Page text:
Tring Parish Magazine, February 1946.


Now that Pendley Manor is so much in the news, it is interesting to discover that the Pendley estate was at one the the cause of some considerable friction between the neighbouring parishes of Tring and Aldbury.  Reference to the few existing records of the parish reveals that about 245 years ago a dispute between the above-mentioned parishes over their respective boundaries resulted in a lawsuit, and this is borne out by the following extract from the Vestry Order Book of that time :—

Novemb. 23rd, 1701.

Whereas there is a suite dependinge both in law and equity between ye parishioners of Albury and the parishioners of Tringe in the name of the Churchwardens and Overseers of the Poore of the sd. parishes for and concerninge threescore acres of land beinge the land of Symon Harecourt, Esq., at Pendley whether the same lyes within the parish of Albury or the parish of Tringe.  It is now ordered and agreed to at a public Vestry for the sd. parish of Tring.  That the said parishioners will stande by and assist the sd. Churchwardens and Overseers in the defence of the sd. suite And any costs and charges shalbe expended in and about the same shalbe equally and apporconably borne and paid by the said parish.

The order is signed by Dan Clarke, John Rolfe, Thomas Grace, Robert Harding, and 15 others.

The boundary at the present time divides Pendley into two parts.  The Manor is in Tring, but the farm in Aldbury.  I don’t know myself whether or not the area now in the latter parish was the disputed land, but it appears quite probable, Aldbury having won the day.

Pendley was one of the five original manors of Tring, and no doubt this is but one of many thrilling chapters which it has experienced.  The townsfolk probably found the Pendley steeplechase, mentioned by Mr. Arthur Macdonald in “That Tring Air,” far more exciting.  Fortunately, Tring can still count the fine present-day institution, which Pendley has become, one of its most valuable assets.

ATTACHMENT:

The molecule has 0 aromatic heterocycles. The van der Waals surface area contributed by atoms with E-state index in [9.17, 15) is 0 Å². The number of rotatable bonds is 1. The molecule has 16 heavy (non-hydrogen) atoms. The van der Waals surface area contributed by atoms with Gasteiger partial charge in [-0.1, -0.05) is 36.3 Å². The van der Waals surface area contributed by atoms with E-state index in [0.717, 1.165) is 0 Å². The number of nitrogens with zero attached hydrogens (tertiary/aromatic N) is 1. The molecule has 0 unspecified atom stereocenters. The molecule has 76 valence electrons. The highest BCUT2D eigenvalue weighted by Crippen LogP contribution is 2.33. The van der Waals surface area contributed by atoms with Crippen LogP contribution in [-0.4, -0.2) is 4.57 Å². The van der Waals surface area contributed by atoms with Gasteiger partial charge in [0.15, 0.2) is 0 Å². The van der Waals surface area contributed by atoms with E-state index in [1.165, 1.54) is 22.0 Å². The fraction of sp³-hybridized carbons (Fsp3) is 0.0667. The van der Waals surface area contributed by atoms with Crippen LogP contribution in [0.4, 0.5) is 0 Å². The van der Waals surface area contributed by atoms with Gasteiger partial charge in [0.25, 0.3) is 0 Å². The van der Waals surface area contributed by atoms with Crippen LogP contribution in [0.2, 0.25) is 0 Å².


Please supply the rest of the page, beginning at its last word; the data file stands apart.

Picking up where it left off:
From the Tring Parish Magazine, March 1946


Tring decided as long ago as 1718 that better provision should be made for the less fortunate members of the community, and resolving not to wait until 1946 for the Government to act, set about the problem with typical Tring initiative. I leave the following extracts from the Vestry Order Book to tell the tale :—

“Whereas the Charge of the poor of the parish of Tring in the said County is become soe great a Burden . . . the Poores Rate being very much encreased to what it was in former times, the parishioners have had severall meetings and came to severall resolutions which are now confirmed by a Publick Vestry . . . . this 2nd day of November, 1718.”

There then follows several resolutions, of which I quote a few :—

“that a House of Maintenance be provided for the poor . . . . in order to prevent the giving or paying of weekely allowances and Collections or House Rents to or for the said poor to any person or persons whatsoever.” — “resolved and agreed to take the Parsonage House . . . . and also the Inclosed Courts and Gardens belonging to the said House at Eight pounds per annum” — “resolved and thought convenient that 3 Cowes be bought and kept for the use of the said House” — “that All Parishioners whatsoever that Aske reliefe . .. . . shall he lodged, fed, clothed and maintained” — “that A man be sent to at Once who is thought Experienced in A worke of this nature . . . .. to treat with the parishioners on this undertaking” — “whereas it is thought necessary that A Sume not exceeding £200 be raised . . . . and William Gore, Esqre., haveing been pleased to offer to lend the money . . . it is agreed to take up such a sume and pay Interest” — “resolved that the Master . . . . shall have power and liberty to hire out any of the poor people . . . . to any . . . . that shall have occasion for their service He receiving what they shall severally earn and be accountable to the parishioners for it.”

The townsmen wasted no time in their project, and a week later met again, when they decided to appoint “Mr. Matthew Marriott to undertake the Care of the poor” and “in consideration of the great pains and trouble the said Matthew Marriott shall be att ” agreed to pay him £25 “for the first yeare,” £20 the second, and £18 the third year.